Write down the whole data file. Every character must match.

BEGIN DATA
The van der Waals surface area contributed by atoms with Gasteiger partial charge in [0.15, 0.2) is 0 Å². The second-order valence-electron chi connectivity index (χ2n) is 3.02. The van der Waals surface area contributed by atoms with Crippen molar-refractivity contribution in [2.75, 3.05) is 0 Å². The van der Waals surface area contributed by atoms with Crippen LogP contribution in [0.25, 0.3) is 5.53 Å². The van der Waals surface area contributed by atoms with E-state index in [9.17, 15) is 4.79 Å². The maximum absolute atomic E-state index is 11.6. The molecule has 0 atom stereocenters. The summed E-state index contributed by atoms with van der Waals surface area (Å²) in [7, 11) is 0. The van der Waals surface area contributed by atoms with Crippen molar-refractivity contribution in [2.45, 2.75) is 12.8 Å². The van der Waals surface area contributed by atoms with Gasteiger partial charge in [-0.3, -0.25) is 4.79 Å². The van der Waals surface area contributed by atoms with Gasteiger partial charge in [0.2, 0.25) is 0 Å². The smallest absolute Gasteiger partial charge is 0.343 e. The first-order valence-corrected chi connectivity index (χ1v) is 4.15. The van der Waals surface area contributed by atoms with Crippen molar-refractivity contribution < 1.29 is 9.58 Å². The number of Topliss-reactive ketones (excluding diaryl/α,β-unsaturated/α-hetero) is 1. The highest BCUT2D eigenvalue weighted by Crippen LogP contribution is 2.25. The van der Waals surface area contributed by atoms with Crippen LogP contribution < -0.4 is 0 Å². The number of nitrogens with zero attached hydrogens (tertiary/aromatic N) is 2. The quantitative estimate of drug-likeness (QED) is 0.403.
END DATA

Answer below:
The van der Waals surface area contributed by atoms with Gasteiger partial charge in [0.15, 0.2) is 0 Å². The second-order valence-electron chi connectivity index (χ2n) is 3.02. The van der Waals surface area contributed by atoms with Crippen molar-refractivity contribution in [2.75, 3.05) is 0 Å². The van der Waals surface area contributed by atoms with Crippen LogP contribution in [0.25, 0.3) is 5.53 Å². The van der Waals surface area contributed by atoms with E-state index in [9.17, 15) is 4.79 Å². The maximum absolute atomic E-state index is 11.6. The molecule has 0 atom stereocenters. The summed E-state index contributed by atoms with van der Waals surface area (Å²) in [7, 11) is 0. The van der Waals surface area contributed by atoms with Crippen molar-refractivity contribution in [2.45, 2.75) is 12.8 Å². The van der Waals surface area contributed by atoms with Gasteiger partial charge in [-0.3, -0.25) is 4.79 Å². The van der Waals surface area contributed by atoms with Gasteiger partial charge in [0.2, 0.25) is 0 Å². The smallest absolute Gasteiger partial charge is 0.343 e. The first-order valence-corrected chi connectivity index (χ1v) is 4.15. The van der Waals surface area contributed by atoms with Crippen molar-refractivity contribution < 1.29 is 9.58 Å². The number of Topliss-reactive ketones (excluding diaryl/α,β-unsaturated/α-hetero) is 1. The highest BCUT2D eigenvalue weighted by Crippen LogP contribution is 2.25. The van der Waals surface area contributed by atoms with Crippen LogP contribution < -0.4 is 0 Å². The number of nitrogens with zero attached hydrogens (tertiary/aromatic N) is 2. The quantitative estimate of drug-likeness (QED) is 0.403.